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Archaic rimes of a mystic ride. - 91%

hells_unicorn, May 15th, 2019
Written based on this version: 1988, CD, Steamhammer

While it is generally stipulated that the marriage of heavy metal and pirate-themed storytelling began circa 1987 with Running Wild's breakout 3rd LP Under Jolly Roger, there tends to be a corresponding belief that any wider spread interest in merging these two concepts didn't really catch on until well after the end of the 80s. Naturally one's definition of just what would constitute wider spread interest comes into play here, but the notion that this idea didn't have any legs outside of Rolf Kasparek's inner circle immediately after the fact would be mistaken, particularly when considering Zed Yago's formidable debut offering From Over Yonder. Coming immediately on the heels of not only Running Wild's aforementioned pioneering effort, but also Helloween's early excursion into fantastical lyrical pursuits via Keeper Of The Seven Keys Pt. 1, this album takes the mystical side of seafaring lore and merges it with an old school, mid-paced and riff oriented take on heavy metal that presents a rather unique break from the ascendant power metal style that was quickly becoming associated with conceptual storytelling thanks to the ongoing efforts of said bands.

It wouldn't be much of a stretch to say that wherein melodic splendor is concerned, almost all roads lead to Germany, though the road that Zed Yago takes here has a bit more in common with the recent efforts of Warlock and Accept. Truth be told, this album all but listens like a missing link between Balls To The Wall and Metal Heart with a few cinematic symphonic elements, minus the occasional speed metal moments and with Doro Pesch standing in for Udo at the microphone. To be fair, vocalist Jutta Weinhold had been at the game a fair bit longer than her blonde German songstress counterpart, all but to the point of being the Grace Slick of Germany, but the soulful, jagged edged vocal display she puts on here is quite similar to what Doro took to Warlock's discography. Surrounding her riveting vocal display is a massive battery of crunchy, down-tempo riff work that would make Herman Frank proud, as well as a brilliantly pristine production that actually manages to hold up about as well as the premier metal recordings of the late 80s, particularly the synthesized orchestral elements, which manage to be bombastic and avoids that toy-like, tinny character often heard out of keyboard-happy, mid-80s rock/metal offerings following the latter day Rainbow model.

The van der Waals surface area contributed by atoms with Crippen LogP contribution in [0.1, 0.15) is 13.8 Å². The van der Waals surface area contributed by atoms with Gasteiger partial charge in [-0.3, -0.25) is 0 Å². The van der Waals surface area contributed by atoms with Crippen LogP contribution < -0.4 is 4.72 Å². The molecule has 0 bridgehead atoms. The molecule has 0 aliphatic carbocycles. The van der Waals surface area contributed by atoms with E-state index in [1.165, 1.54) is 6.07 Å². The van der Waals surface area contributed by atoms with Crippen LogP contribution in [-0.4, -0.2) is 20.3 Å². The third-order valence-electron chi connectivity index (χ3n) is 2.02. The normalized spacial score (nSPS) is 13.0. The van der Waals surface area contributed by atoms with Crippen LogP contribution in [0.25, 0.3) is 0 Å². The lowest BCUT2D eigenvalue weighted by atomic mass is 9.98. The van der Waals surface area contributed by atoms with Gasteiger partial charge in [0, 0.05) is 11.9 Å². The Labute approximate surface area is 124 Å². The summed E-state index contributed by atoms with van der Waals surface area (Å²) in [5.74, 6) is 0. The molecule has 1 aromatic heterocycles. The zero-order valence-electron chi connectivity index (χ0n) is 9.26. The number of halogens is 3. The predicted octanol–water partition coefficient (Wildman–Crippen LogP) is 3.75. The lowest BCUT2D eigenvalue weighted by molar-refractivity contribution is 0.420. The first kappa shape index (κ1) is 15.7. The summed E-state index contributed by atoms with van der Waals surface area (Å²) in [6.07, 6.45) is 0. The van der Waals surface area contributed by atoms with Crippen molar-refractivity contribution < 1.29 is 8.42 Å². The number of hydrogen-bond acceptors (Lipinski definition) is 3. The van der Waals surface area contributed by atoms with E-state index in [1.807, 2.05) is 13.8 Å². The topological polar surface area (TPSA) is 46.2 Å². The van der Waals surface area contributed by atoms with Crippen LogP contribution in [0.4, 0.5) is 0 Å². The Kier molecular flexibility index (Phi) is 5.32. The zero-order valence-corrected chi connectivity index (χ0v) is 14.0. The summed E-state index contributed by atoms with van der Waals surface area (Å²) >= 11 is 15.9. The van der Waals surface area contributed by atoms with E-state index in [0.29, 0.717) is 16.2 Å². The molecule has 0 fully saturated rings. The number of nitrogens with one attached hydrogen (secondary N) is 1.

The legend behind the metallic assault is a rather compelling one, detailing the life and exploits of a mythical daughter of a cruel seafaring briggin and the feminine spirit of the sea that took on human form and became the queen of pirates, and the music does a masterful job of painting a vivid picture of the story while holding up the stylistic pillars of old school German metal. Beginning on a fairly dramatic note with a haunting keyboard display, "The Spell From Over Yonder" walks the tightrope between mysticism and Accept-based anthemic hooks, listening like a more cinematic answer to any number of slow-paced crushers off Accept's Balls To The Wall. This formula proves to be the dominant one of the entire opus, rolling out such fist-pumping fits of glory as the band's own eponymous anthem "Zed Yago", along with slow marching melodic odes like "United Pirate Kingdom" and "Rebel Ladies", the latter sounding about as close to being a b-side from Accept's Metal Heart as one might get without bringing Udo in to shriek over top of it. Though by no means a one-trick pony, this outfit largely splits the difference on the periphery, with such exceptional songs as "Revenge" and "Stay The Course" throwing in some serene acoustic work as introductory material, while only the brief narration/interlude "The Flying Dutchman" breaking out of the mold with a full orchestrated keyboard display.

About the only real criticism that could launched at this album is the same one that might be thrown at a number of early metal classics from the early 80s, namely that it sticks to a pretty tight songwriting format and springs up from more of a hard rock foundation. While the description definitely applies here, it's a virtual non-factor given the quality of the limited idea set being utilized. This band's credo could well have been along the lines of "we're one dimensional because it's all we need" or "some ideas are good enough to stay fresh for over 40 minutes". Between Jutta's highly dynamic vocal display and the occasional fits of 80s inspired six-string fury that injects enough NWOBHM-based grit into the equation to keep it from morphing into pop/rock. Credit should be given to Running Wild and Halloween for expanding the lyrical possibilities of metal in the 80s and paving the way for the eventual revival of European metal in the late 1990s, but what Zed Yago managed to deliver here stands as an equally compelling, somewhat more musically conservative alternative well before either band became as widely imitated. If nothing else, it's yet another testament as to how diverse and exciting the metal scene in Germany was throughout the 80s and how much what the scene has today owes to those early pioneering efforts.